|Lojban For Beginners — velcli befi la lojban. bei loi co'a cilre|
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A common pitfall to avoid is trying to specify whose attitude the attitudinals express. The reason UI cmavo are so simple is that they express direct emotional responses — gut reactions, without making any fine distinctions like whose attitude is involved. The reaction is always taken to be the speaker's. So .ui do cliva means you're happy that someone else is leaving, just like "You're leaving — Yay!" does. If you wanted to say that the 'someone else' is happy, not you, then you wouldn't say "Yay!" at all. Instead, you'd say something like "You must be happy you're leaving." The same goes in Lojban: if you're relaying someone else's responses, not your own, then that's what bridi are there for.
You wouldn't likely make this mistake for .ui; but there are other cmavo it's almost impossible not to do this with. The worst offender is probably .ei, which expresses obligation. .ei mi cliva means "I ought to leave." But .ei do cliva doesn't necessarily mean "You ought to leave." It's more like "I feel the obligation for you to leave": I can say this if I want you gone while you're making yourself comfortable — but not if you've remembered you've got to be somewhere else, while I'd want nothing more than for you to stick around.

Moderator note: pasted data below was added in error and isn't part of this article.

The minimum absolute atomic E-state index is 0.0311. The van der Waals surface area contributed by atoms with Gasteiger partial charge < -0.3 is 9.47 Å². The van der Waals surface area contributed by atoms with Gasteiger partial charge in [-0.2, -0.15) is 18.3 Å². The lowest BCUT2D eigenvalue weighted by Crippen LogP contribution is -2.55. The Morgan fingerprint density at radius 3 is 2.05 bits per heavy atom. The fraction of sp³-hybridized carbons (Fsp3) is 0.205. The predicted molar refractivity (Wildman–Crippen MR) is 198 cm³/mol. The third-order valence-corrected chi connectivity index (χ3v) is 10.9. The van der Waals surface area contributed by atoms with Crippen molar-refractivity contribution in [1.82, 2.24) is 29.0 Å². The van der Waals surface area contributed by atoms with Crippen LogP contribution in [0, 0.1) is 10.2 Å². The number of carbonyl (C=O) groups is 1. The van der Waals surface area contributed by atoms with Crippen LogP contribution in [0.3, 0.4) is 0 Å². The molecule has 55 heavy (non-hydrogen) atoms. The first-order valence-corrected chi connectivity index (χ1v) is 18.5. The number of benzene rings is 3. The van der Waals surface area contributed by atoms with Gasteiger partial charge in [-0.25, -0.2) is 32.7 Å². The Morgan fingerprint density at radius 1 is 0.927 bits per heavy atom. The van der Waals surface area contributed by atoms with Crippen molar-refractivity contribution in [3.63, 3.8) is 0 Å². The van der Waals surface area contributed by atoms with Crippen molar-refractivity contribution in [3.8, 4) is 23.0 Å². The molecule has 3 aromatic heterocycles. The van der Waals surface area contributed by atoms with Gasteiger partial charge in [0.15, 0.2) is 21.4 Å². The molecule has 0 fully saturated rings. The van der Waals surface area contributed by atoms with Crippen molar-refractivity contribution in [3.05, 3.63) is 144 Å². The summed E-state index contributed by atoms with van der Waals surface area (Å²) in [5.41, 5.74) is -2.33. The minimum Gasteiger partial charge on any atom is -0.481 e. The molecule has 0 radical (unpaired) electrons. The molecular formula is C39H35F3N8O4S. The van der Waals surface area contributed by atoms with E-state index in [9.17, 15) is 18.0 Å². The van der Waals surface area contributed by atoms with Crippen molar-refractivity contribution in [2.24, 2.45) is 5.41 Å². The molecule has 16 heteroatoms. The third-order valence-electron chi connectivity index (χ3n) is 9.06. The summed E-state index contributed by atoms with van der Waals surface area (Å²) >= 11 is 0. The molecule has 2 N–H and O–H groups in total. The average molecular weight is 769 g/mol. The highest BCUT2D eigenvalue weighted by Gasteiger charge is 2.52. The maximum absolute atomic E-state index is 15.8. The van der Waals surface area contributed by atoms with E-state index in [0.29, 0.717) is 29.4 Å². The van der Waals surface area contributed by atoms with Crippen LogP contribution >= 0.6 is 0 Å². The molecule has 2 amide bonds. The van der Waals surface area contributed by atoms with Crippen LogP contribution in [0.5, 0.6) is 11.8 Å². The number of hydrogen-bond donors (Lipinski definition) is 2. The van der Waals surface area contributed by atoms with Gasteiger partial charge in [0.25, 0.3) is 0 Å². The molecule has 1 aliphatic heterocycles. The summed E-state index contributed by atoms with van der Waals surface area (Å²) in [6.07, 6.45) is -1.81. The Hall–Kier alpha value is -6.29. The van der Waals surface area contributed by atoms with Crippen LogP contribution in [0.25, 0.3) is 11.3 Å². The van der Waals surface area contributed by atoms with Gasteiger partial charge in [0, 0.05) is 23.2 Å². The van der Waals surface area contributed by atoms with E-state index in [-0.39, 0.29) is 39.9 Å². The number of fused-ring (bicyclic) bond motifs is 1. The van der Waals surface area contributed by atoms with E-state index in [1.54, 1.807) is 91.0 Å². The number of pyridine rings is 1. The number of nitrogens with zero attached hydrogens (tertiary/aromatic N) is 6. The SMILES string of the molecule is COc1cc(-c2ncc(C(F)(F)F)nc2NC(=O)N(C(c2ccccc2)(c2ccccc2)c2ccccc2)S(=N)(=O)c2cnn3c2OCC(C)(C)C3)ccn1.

Tip: The temptation to use attitudinals for others' reactions is strong enough, in fact, that there are a couple of ways of getting around it. If you add the UI5 cmavo se'i, you say that you feel the emotion for yourself. If you add se'inai, then, you say that you feel it for someone else: .uise'inai is pretty much "I'm happy for you!" And if you add dai, you're saying that the emotion is someone else's, and that you are empathising with them. If .a'u is "That's interesting!", .a'udai is more like "That must have been interesting for you!"
One final thing: if you want to know how someone feels about something, once again Lojban provides a fill-in-the-slot question word. The word asking the listener to fill in the attitudinal that best applies is pei. You can fill pei in with anything from selma'o UI, NAI or CAI. So if I ask you
at least one response is .ienai "Disagree!" ("Uh-uh", "No way!", "No!", etc.) pei can also explicitly ask for NAI or CAI alone, by following a UI cmavo. So a response to
.i pei le lunra cu blanu
The moon is blue — how do you feel about that?
could well be ru'e: "Kinda..." Then again, it could also be naicai: "Absolutely not, and I shall thank you never to mention it in my presence again." (Allowing for some latitude in translation...)
.i .u'ipei do farlu le pesxu
You fell into the mud! Funny, eh?